The future of CAD — Q&A with Spillman Technologies


By Doug Wyllie
FireRescue1 Staff

Recently, we had the opportunity to have a dialog with two executives from Salt Lake City-based Spillman Technologies — President and CEO Lance Clark and CAD product line manager Alan Harker — on the topic: "What is the future of CAD?"

More than 700 agencies and 45,000 public safety professionals in 35 states across America use Spillman Technologies software. As a provider of public safety software solutions for more than 25 years, Spillman has built a reputation for embracing changing standards and innovating new technologies to meet the diverse needs of agencies.

Jesse Cordova, a patrol officer for West Valley City Police Department in Utah, enters information into an accident form using Spillman’s field-based Accident Reporting Interface. (Photo courtesy of Spillman Technologies)

Jesse Cordova, a patrol officer for West Valley City Police Department in Utah, enters information into an accident form using Spillman’s field-based Accident Reporting Interface. (Photo courtesy of Spillman Technologies)

Spillman President and CEO Lance Clark opened up the conversation by saying: "The landscape is going to look a lot different five to ten years from now. Overall, we are going to see a great impact from Next Generation 911 with respect to how CAD operates."

Clark adds that the move to NG-911 will be a significant change for CAD and Dispatch in general.  He says: "NG-911 will enable more methods of communication and more sources of data that CAD systems will be required to process, store and distribute. Coupled with the increasing capabilities of cell phones, new sources of data will commonly accompany calls to 911. Pictures, video, text and audio will all need to be organized and prioritized so important information is able to get to those who need it."

Alan Harker, CAD product line manager for Spillman, adds: "Managing the flow of information will increasingly be an essential requirement of CAD systems. Additionally, the consolidation of both dispatch centers and CAD providers will continue. The increasing complexity of these systems drives up cost. At the same time, financial pressures on agencies continue to mount, forcing them to spread the cost of CAD systems across more users."

"Dispatch centers will be able to save more by consolidating efforts because of the total operating expenses involved," says Clark. "We have seen many cases of successful consolidations among our current customers."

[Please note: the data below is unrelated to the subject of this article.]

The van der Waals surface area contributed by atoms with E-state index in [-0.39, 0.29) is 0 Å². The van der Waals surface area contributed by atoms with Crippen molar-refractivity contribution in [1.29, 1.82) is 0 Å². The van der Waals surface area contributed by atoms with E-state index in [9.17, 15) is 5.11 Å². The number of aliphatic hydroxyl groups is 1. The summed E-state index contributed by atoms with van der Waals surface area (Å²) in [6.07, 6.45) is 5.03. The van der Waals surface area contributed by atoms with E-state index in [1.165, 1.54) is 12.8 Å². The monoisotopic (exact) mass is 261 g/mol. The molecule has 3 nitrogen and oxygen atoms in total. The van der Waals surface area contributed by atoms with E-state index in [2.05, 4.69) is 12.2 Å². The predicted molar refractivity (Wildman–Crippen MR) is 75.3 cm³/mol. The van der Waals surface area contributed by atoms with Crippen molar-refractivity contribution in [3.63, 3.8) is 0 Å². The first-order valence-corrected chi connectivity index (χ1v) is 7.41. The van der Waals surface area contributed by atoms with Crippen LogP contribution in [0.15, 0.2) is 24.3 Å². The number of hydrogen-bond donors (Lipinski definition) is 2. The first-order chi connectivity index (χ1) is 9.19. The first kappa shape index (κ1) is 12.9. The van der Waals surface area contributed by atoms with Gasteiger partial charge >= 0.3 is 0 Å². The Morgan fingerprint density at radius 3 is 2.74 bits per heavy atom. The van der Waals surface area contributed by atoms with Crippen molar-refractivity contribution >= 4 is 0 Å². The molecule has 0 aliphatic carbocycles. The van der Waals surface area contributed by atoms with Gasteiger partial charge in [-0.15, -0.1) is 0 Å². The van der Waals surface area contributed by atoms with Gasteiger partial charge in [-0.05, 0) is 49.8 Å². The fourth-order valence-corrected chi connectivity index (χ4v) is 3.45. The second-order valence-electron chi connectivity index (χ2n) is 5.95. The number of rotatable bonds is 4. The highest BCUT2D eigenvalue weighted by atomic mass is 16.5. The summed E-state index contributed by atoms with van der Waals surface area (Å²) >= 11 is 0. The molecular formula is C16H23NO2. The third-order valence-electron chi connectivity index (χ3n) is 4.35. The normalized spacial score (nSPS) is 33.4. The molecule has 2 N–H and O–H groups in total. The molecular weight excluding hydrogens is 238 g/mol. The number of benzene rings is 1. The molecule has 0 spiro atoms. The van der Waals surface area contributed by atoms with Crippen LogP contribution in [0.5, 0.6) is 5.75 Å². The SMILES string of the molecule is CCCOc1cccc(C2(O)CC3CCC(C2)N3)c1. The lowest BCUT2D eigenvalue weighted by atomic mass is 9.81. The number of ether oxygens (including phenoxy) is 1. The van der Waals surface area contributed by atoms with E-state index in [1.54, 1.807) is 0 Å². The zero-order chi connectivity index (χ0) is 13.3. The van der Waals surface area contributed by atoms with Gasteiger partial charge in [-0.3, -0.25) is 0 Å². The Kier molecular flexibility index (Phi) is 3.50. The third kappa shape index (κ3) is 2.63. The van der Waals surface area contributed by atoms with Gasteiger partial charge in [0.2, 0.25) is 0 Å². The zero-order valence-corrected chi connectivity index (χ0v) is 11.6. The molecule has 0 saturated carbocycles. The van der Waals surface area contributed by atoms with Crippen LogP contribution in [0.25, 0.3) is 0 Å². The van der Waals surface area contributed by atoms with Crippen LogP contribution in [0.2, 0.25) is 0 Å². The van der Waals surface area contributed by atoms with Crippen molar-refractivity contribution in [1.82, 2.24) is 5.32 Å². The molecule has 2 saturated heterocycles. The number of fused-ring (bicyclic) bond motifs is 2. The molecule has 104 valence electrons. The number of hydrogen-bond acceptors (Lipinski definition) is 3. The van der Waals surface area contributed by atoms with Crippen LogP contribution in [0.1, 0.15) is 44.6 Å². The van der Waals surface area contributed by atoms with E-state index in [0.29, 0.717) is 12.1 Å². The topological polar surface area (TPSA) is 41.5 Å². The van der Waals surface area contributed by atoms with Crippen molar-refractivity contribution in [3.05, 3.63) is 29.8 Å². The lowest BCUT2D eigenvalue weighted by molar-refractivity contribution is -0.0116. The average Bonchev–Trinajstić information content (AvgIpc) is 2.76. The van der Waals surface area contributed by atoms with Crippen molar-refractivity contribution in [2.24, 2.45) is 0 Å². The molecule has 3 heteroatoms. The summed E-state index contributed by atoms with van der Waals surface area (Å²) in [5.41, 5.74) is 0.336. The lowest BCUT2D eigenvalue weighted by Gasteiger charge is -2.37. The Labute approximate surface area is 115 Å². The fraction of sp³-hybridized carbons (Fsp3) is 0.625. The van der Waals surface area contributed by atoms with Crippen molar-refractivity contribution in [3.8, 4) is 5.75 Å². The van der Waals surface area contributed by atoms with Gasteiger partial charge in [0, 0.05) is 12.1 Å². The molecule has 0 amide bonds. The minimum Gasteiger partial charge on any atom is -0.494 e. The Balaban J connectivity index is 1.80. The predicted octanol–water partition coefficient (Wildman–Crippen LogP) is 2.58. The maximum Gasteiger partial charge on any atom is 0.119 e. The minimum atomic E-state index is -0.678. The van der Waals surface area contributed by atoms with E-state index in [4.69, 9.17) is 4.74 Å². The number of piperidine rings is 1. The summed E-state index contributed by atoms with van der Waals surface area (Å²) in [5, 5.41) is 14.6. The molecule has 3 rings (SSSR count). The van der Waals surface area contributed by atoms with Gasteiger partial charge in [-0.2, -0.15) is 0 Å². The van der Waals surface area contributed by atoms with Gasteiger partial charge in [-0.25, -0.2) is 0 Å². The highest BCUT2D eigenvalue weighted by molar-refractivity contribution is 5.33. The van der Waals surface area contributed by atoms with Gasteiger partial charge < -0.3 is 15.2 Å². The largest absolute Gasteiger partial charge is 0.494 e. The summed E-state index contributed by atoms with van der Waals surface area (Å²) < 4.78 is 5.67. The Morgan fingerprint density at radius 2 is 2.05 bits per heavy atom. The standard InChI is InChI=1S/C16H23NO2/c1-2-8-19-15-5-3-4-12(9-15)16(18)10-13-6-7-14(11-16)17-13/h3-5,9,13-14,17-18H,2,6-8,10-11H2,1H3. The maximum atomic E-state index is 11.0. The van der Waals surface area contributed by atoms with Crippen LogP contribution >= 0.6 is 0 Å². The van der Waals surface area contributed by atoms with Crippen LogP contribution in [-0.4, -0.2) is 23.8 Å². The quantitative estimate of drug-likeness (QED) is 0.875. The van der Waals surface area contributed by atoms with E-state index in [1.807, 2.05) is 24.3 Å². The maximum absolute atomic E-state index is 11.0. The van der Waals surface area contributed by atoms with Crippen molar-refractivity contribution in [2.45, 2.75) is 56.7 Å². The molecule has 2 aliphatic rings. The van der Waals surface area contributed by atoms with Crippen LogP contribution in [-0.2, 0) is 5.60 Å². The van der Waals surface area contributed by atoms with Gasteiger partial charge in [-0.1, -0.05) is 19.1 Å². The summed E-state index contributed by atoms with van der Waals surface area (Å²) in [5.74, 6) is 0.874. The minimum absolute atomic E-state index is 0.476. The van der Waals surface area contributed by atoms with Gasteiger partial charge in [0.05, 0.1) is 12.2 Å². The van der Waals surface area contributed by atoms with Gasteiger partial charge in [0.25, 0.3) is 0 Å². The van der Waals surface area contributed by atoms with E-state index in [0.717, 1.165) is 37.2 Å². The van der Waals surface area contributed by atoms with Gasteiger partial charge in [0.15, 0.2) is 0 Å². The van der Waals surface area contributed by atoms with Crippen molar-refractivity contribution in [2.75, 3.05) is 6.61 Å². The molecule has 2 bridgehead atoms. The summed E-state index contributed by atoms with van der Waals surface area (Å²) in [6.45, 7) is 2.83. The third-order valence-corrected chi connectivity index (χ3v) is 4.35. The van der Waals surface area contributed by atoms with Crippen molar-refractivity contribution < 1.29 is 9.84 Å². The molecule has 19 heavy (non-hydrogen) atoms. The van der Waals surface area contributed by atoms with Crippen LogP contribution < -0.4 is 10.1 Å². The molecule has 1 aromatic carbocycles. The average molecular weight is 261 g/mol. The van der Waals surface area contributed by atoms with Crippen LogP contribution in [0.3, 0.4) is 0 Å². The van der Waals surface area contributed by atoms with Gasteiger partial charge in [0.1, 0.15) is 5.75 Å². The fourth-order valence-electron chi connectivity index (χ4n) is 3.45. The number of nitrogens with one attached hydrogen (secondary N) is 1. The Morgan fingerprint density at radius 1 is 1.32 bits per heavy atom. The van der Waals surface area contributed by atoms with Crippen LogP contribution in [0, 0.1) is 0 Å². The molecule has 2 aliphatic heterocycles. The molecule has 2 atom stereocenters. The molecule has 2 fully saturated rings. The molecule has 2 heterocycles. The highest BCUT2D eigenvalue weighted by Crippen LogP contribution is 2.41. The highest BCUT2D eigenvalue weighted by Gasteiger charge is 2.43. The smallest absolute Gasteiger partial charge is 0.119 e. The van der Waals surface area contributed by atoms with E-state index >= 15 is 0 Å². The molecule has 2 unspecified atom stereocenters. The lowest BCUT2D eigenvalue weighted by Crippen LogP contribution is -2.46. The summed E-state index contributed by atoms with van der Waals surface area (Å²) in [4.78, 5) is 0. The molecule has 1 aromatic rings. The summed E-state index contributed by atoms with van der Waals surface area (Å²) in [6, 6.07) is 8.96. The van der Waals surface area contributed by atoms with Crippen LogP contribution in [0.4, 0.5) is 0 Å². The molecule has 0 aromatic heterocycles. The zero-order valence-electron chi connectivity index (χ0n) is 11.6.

The folks at Spillman say that because technology advances continue to make gathering all sorts of data feasible (think Lojack, OnStar, airbags, rollover detection, rapid deceleration, gunshot monitoring, weather monitoring, etc.) a rapidly increasing amount of data is becoming readily accessible. Consequently, they say, CAD systems will be required to adapt to capturing this data directly from the source to prevent bottlenecks in data collection from occurring.

As a member of the IJIS Public Safety Data Interoperability (PSDI) committee for the Integrated Justice Information Systems Institute (IJIS), Harker said that the public safety community is hard at work defining standards for data interoperability.

"Dozens of data exchanges with CAD have been identified. As defined standards are adopted, more systems will talk with CAD directly," Harker concludes. "This will allow even more information to be collected and shared."

CAD technologies will have to be smarter and better at recording, organizing and distributing data as systems become better connected. More data puts further pressure on CAD users to gather, organize, and distribute information effectively in an environment that is often fast-paced and unforgiving. The challenge for future CAD systems is to simplify this process so that increased data is a benefit and not a barrier to an effective response.


For a free white paper on "Ensuring a responsive public safety communications system," check out the company’s website at www.spillman.com .

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